David Oshinsky is the Director of the Division of ­Medical Humanities at NYU Langone Health and a Professor in the ­Department of History at NYU. His most recent book is Belle­vue: Three Centuries of Medicine and Mayhem at America’s Most Storied Hospital. (February 2020)

IN THE REVIEW

‘The Human Mind Was Not Made for War’

Robert Chamberlain, a veteran of two tours to Iraq and a Rhodes scholar who has struggled with post-traumatic stress disorder, on the day he was promoted to the rank of army major, Brooklyn, 2011

Signature Wounds: The Untold Story of the Military’s Mental Health Crisis

by David Kieran
Almost every major war brings the introduction of a terrifying new weapon. During the US Civil War, Union and Confederate troops employed a revolutionary bullet—known as the Minié ball after its creator, the French army captain Claude-Étienne Minié—that spun from the gun barrel, dramatically increasing its velocity, accuracy, and lethality.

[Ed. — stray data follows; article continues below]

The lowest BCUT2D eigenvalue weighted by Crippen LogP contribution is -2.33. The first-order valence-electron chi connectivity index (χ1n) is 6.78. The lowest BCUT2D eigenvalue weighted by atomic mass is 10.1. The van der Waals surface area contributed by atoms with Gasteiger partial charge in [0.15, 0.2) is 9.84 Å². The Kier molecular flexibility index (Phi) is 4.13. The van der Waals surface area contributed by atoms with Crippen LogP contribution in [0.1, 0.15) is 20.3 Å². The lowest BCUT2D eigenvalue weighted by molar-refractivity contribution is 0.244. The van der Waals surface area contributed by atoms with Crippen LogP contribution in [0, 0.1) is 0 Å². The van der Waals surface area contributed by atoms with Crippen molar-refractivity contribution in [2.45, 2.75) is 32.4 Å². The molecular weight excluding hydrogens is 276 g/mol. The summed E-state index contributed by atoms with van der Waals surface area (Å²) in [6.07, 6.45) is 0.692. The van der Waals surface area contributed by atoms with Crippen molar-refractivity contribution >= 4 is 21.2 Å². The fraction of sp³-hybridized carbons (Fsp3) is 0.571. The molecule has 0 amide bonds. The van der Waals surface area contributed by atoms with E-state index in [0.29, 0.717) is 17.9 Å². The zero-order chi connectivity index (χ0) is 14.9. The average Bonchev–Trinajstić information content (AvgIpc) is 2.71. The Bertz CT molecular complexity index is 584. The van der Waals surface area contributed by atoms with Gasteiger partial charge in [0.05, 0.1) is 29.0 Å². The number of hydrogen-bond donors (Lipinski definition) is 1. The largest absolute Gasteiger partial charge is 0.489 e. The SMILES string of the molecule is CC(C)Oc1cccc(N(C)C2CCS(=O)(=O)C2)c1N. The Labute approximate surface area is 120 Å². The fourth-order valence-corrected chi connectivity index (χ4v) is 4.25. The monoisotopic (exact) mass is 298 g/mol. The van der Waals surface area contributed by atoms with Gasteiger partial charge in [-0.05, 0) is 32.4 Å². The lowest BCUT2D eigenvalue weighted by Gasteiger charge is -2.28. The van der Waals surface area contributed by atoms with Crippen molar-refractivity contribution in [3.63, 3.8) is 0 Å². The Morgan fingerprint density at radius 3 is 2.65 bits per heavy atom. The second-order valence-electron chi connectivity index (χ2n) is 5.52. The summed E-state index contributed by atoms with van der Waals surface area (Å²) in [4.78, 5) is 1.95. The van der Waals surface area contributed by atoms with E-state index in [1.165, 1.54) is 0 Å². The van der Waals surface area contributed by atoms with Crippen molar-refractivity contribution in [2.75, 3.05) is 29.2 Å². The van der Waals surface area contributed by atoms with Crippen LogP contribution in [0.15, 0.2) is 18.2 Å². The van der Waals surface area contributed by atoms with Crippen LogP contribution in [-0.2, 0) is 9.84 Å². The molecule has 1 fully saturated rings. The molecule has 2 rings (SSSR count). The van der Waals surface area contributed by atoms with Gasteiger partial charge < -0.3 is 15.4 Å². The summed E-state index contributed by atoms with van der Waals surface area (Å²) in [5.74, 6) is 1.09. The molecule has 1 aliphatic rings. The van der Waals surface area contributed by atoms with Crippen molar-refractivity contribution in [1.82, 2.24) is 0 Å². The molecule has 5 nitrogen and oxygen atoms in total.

Should We Reopen the Asylums?

An abandoned ward at Kankakee State Hospital, Illinois; photograph by Christopher Payne from his book Asylum: Inside the Closed World of State Mental Hospitals, 2009

Damnation Island: Poor, Sick, Mad and Criminal in 19th-Century New York

by Stacy Horn

Genetics in the Madhouse: The Unknown History of Human Heredity

by Theodore M. Porter
In 1939 the British physician Lionel Penrose published an article that described an inverse relationship between prisons and asylums—the so-called Penrose Hypothesis. Widely respected in medical circles for his pioneering work on Down syndrome and other hereditary disorders, Penrose was better known for applying mathematical formulas to nagging social issues.